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Canada’s fleet of CH-148 Cyclone maritime helicopters achieved initial operating capability (IOC) on June 7, 2018, paving the way for the new helicopter’s first operational deployment in early July.
Meanwhile, the Royal Canadian Air Force (RCAF) is rapidly phasing out the CH-124 Sea King, with one of the 1960s-era helicopters currently serving out the type’s last operational mission at sea with the Royal Canadian Navy (RCN).
As Col Sid Connor said, this is the year of the Cyclone.
“At the beginning of 2018, everything we were doing was about finishing off operational testing to enable us to conduct operations, and to transition both aircrew and maintainers,” said Connor, who assumed the role of Wing Commander at 12 Wing Shearwater, N.S., in July 2017.
“We’ve flown about 1,200 hours over the last year, split between testing hours and training hours, with some of those on the ship.”
He told Skies that ship helicopter operating limit (SHOL) testing has been completed. Those evaluations have cleared the Cyclone to operate from an RCN frigate in very rough conditions up to Sea State 6, which is characterized by waves of between 12 and 20 feet (four and six metres) high, and winds of up to 55 knots (100 kilometres per hour).
Though the procurement process has been painstakingly slow since Canada first announced it would purchase 28 Cyclones from Sikorsky in 2004, the pace of progress has picked up significantly in recent years as 12 Wing and Sikorsky work to bring the Cyclone into service.
This year, in particular, has been eventful.
On Jan. 26, 2018, the last Sea King squadron on the East Coast stood down–and within 30 days it was reactivated as a Cyclone unit.
“By the end of 2018, we’ll be completely out of the Sea King business,” confirmed Connor. “We’ve got aircraft moving back and forth from East Coast to West Coast, and we have roughly 10 aircraft [on the West Coast] now, although that number fluctuates.”
While 443 Maritime Helicopter (MH) Squadron in Patricia Bay, B.C., is still flying the Sea King operationally, numbers are being “drawn down” as both aircrew and maintainers enter conversion training for the new helicopter.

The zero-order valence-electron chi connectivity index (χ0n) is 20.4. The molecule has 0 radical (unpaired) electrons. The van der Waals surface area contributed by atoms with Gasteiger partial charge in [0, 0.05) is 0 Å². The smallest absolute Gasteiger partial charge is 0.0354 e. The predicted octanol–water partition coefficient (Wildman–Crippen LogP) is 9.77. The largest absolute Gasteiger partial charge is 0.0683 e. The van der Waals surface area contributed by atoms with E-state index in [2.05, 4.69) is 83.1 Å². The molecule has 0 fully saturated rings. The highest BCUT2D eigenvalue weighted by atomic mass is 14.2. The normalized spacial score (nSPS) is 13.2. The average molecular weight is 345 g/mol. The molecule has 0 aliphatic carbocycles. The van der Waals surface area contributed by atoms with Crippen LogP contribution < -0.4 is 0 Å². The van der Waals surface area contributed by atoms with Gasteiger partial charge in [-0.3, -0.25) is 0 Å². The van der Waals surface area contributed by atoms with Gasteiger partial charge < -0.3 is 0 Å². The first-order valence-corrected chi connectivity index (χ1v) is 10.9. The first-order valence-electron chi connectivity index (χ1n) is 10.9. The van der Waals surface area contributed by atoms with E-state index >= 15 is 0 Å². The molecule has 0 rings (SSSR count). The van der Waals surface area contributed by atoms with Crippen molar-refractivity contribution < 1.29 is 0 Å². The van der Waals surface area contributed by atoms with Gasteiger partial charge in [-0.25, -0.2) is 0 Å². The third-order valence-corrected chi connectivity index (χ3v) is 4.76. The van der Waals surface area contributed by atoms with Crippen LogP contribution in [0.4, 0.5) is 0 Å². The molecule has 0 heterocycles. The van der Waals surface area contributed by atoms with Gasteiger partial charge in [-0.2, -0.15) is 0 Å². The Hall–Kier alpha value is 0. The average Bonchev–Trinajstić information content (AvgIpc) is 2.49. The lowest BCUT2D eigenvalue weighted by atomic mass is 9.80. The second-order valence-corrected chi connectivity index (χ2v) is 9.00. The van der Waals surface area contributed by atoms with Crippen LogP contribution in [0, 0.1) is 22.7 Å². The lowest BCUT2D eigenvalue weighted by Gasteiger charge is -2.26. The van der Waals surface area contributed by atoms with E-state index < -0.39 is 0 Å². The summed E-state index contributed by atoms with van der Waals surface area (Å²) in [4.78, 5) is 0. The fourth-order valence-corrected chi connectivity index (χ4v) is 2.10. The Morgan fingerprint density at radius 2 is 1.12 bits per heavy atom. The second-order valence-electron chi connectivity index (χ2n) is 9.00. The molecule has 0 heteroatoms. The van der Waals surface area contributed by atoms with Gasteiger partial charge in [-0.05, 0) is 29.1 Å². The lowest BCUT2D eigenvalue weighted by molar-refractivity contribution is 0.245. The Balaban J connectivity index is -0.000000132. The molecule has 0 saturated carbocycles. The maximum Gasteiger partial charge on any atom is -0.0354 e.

Currently, a Sea King helicopter air detachment (HELAIRDET) from 443 Squadron is serving on board the frigate HMCS St. John’s in the Mediterranean Sea, as part of the NATO-led Operation Reassurance. The mission marks the final operational deployment for the CH-124 Sea King, which began flying for Canada in 1963.
With the ship expected home in early July, Connor said it will be replaced by HMCS Ville de Quebec, which will carry the first operationally deployed Cyclone HELAIRDET from 423 (MH) Squadron at 12 Wing.
But before that mission could take place, the Cyclone program had to reach IOC.
That milestone was achieved on June 7, based upon a recommendation from 12 Wing to Maj-Gen Christian Drouin, the commander of 1 Canadian Air Division (1CAD) in Winnipeg.
Connor said 12 Wing had to demonstrate that “we have trained enough people and that we have enough materiel, and we are sustainable, to go out on actual operations.
“Most of what we’ve done at 12 Wing up to this point has been all about generating that capability.”
Building crew capability
Inside the “schoolhouse” at 12 Wing–officially known as 406 Maritime Operational Training Squadron–it’s a beehive of activity.